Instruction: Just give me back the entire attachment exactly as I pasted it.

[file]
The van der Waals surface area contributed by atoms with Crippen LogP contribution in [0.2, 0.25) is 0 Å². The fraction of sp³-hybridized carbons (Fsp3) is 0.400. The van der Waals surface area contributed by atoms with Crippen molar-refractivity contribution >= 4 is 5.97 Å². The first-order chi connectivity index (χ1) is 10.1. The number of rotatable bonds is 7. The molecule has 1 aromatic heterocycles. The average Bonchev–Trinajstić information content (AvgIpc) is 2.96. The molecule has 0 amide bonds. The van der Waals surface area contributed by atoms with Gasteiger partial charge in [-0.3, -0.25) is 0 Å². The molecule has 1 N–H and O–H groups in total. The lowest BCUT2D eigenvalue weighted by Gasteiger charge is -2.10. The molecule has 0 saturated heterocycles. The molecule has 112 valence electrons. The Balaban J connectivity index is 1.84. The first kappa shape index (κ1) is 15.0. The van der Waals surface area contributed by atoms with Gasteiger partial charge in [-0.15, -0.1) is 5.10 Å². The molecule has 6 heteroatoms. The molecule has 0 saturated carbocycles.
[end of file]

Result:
The van der Waals surface area contributed by atoms with Crippen LogP contribution in [0.2, 0.25) is 0 Å². The fraction of sp³-hybridized carbons (Fsp3) is 0.400. The van der Waals surface area contributed by atoms with Crippen molar-refractivity contribution >= 4 is 5.97 Å². The first-order chi connectivity index (χ1) is 10.1. The number of rotatable bonds is 7. The molecule has 1 aromatic heterocycles. The average Bonchev–Trinajstić information content (AvgIpc) is 2.96. The molecule has 0 amide bonds. The van der Waals surface area contributed by atoms with Gasteiger partial charge in [-0.3, -0.25) is 0 Å². The molecule has 1 N–H and O–H groups in total. The lowest BCUT2D eigenvalue weighted by Gasteiger charge is -2.10. The molecule has 0 saturated heterocycles. The molecule has 112 valence electrons. The Balaban J connectivity index is 1.84. The first kappa shape index (κ1) is 15.0. The van der Waals surface area contributed by atoms with Gasteiger partial charge in [-0.15, -0.1) is 5.10 Å². The molecule has 6 heteroatoms. The molecule has 0 saturated carbocycles.